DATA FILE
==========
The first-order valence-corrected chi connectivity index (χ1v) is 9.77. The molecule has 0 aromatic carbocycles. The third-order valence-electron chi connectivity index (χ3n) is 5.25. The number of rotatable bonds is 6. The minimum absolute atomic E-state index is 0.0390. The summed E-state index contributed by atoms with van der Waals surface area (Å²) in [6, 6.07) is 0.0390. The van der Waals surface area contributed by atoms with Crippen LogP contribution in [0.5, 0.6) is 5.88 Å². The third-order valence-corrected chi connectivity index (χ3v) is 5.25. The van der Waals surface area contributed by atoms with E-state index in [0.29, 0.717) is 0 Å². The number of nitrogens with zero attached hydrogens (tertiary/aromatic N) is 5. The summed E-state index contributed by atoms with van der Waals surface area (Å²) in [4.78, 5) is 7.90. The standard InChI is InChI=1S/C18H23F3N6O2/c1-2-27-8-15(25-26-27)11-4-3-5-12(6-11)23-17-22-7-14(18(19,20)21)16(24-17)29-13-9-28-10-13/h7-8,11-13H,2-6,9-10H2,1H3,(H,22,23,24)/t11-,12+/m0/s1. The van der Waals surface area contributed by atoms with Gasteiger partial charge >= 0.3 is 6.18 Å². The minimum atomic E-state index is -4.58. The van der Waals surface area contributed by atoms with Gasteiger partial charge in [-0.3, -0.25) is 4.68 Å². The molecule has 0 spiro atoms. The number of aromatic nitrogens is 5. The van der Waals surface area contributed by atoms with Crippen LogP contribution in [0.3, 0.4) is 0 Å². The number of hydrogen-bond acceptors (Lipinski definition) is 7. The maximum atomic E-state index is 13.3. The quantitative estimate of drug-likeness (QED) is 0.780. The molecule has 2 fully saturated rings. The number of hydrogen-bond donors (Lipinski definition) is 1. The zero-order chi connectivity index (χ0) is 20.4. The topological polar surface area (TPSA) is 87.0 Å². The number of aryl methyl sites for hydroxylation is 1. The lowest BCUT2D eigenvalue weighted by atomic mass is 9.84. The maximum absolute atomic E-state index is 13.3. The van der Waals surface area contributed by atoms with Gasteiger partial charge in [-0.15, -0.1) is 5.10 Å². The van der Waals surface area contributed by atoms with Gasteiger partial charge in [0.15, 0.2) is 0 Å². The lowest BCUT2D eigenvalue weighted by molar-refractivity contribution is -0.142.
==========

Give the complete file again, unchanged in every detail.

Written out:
The first-order valence-corrected chi connectivity index (χ1v) is 9.77. The molecule has 0 aromatic carbocycles. The third-order valence-electron chi connectivity index (χ3n) is 5.25. The number of rotatable bonds is 6. The minimum absolute atomic E-state index is 0.0390. The summed E-state index contributed by atoms with van der Waals surface area (Å²) in [6, 6.07) is 0.0390. The van der Waals surface area contributed by atoms with Crippen LogP contribution in [0.5, 0.6) is 5.88 Å². The third-order valence-corrected chi connectivity index (χ3v) is 5.25. The van der Waals surface area contributed by atoms with E-state index in [0.29, 0.717) is 0 Å². The number of nitrogens with zero attached hydrogens (tertiary/aromatic N) is 5. The summed E-state index contributed by atoms with van der Waals surface area (Å²) in [4.78, 5) is 7.90. The standard InChI is InChI=1S/C18H23F3N6O2/c1-2-27-8-15(25-26-27)11-4-3-5-12(6-11)23-17-22-7-14(18(19,20)21)16(24-17)29-13-9-28-10-13/h7-8,11-13H,2-6,9-10H2,1H3,(H,22,23,24)/t11-,12+/m0/s1. The van der Waals surface area contributed by atoms with Gasteiger partial charge >= 0.3 is 6.18 Å². The minimum atomic E-state index is -4.58. The van der Waals surface area contributed by atoms with Gasteiger partial charge in [-0.3, -0.25) is 4.68 Å². The molecule has 0 spiro atoms. The number of aromatic nitrogens is 5. The van der Waals surface area contributed by atoms with Crippen LogP contribution in [0.3, 0.4) is 0 Å². The number of hydrogen-bond acceptors (Lipinski definition) is 7. The maximum atomic E-state index is 13.3. The quantitative estimate of drug-likeness (QED) is 0.780. The molecule has 2 fully saturated rings. The number of hydrogen-bond donors (Lipinski definition) is 1. The zero-order chi connectivity index (χ0) is 20.4. The topological polar surface area (TPSA) is 87.0 Å². The number of aryl methyl sites for hydroxylation is 1. The lowest BCUT2D eigenvalue weighted by atomic mass is 9.84. The maximum absolute atomic E-state index is 13.3. The van der Waals surface area contributed by atoms with Gasteiger partial charge in [-0.15, -0.1) is 5.10 Å². The van der Waals surface area contributed by atoms with Gasteiger partial charge in [0.15, 0.2) is 0 Å². The lowest BCUT2D eigenvalue weighted by molar-refractivity contribution is -0.142.